Tuesday, 23 February 2016

Unhappy endings

Tuesday, 23 February 2016
The tour of South Africa came to a crushing finish, the happy high of the test series disappearing as five straight defeats saw a 2-0 lead in the ODI series surrendered and both Twenty20 matches lost. After six straight Twenty20 wins, hopes had - albeit somewhat cautiously - started to rise ahead of the World Twenty20 in a few weeks time. Right now it feels like they have as much work to do as ever. Maybe it's their own way of managing expectations - a few reassuring collapses just so we don't get too far ahead of ourselves.

Of course, a great thing about Twenty20 is its unpredictability. Each World Cup has seen a different winner emerge at the end, and within the space of a few balls the match situation can feel drastically different. Batsmen can so suddenly find themselves on a hot streak, but wickets can fall quickly and then they're under pressure once again. And England can be just as unpredictable. They have players of immense talent and with pedigree in the format, and the six game streak shows how they can deliver - putting on big scores and coming through in pressure situations. But at the same time, there's always a collapse around the corner that can lose them the match. I can't predict their chances in India because I honestly don't know what to expect. But it will be tough.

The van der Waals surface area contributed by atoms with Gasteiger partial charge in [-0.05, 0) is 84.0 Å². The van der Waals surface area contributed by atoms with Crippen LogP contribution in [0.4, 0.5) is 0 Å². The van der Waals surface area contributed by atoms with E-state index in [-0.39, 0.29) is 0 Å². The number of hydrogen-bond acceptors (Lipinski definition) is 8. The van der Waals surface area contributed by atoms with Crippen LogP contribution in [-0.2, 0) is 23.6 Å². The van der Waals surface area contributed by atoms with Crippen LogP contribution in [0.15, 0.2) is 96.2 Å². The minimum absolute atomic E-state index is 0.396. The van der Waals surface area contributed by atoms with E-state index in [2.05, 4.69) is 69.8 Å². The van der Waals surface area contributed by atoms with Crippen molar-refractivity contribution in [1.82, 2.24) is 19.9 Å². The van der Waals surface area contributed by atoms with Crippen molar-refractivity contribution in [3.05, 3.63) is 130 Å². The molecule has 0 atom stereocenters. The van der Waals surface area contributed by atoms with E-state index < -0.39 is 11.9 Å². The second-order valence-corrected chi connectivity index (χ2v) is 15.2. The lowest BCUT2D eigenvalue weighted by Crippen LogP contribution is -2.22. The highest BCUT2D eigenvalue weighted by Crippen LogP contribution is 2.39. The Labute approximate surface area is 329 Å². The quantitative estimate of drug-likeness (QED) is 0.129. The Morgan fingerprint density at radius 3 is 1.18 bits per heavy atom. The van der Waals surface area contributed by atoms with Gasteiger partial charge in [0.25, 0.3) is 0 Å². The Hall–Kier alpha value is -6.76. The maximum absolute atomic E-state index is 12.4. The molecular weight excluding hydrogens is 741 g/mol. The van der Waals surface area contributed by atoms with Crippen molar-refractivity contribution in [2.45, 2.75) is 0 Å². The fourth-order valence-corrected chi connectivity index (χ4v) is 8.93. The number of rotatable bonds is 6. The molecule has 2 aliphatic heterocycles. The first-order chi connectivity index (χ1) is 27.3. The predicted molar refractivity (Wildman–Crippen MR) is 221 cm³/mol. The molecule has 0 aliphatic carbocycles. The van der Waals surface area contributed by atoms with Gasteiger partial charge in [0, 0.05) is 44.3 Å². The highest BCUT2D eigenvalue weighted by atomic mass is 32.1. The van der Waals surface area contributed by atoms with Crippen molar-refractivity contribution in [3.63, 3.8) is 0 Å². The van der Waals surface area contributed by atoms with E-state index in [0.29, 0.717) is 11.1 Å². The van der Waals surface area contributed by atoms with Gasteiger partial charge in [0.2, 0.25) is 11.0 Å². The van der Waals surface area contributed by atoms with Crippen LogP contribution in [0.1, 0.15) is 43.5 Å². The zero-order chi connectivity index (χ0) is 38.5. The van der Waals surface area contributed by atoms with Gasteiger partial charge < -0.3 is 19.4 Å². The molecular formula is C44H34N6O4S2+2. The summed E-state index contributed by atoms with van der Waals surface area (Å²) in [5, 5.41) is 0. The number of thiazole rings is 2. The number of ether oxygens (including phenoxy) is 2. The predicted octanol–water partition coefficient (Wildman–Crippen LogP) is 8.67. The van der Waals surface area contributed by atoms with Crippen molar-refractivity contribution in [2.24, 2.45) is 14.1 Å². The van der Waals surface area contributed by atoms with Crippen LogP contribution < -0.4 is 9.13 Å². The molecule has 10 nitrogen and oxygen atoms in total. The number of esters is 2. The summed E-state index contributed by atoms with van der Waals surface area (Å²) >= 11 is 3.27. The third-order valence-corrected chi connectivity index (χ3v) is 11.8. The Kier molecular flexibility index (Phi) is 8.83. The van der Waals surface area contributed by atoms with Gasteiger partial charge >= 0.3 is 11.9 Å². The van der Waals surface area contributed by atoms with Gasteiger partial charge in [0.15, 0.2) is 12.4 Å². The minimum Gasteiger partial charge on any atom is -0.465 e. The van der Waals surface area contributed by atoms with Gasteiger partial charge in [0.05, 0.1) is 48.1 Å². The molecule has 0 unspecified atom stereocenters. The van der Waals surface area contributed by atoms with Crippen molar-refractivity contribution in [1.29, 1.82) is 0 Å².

Reece Topley will be hurting after the first match, but really it was the batsmen who let England down. There are always those tiny moments that have the final impact on the match - the last wicket to fall as a team desperately battles for a draw, the dropped catch, the missed run-out chance that was the case for Topley. But it was a great effort from the bowlers to get into the position where they should have won the match in the last over - Chris Jordan particularly impressing with figures of 3/23 from four. 15 runs were needed in the final over, but Chris Morris was there again - just like he had been in the ODI series. Two full tosses proved costly, dispatched for ten runs. Two were needed from the last delivery, and two were scored as Topley fumbled the throw from Root. It was a cruel way for things to end.

But it should have been better from England. They started strongly - 50 runs from the powerplay and 36 of those in the first three overs. But then they stuttered, and stuttered, and stuttered. Wickets fell in clusters, and batsmen couldn't get away. Buttler was left with a repairs job rather than being able to express himself in the way he can do so well. In the end, they might not have needed that many more, but a total of 134 never looked like being enough. The four wickets of Imran Tahir left a sense of foreboding ahead of a World Cup on the turning pitches of India.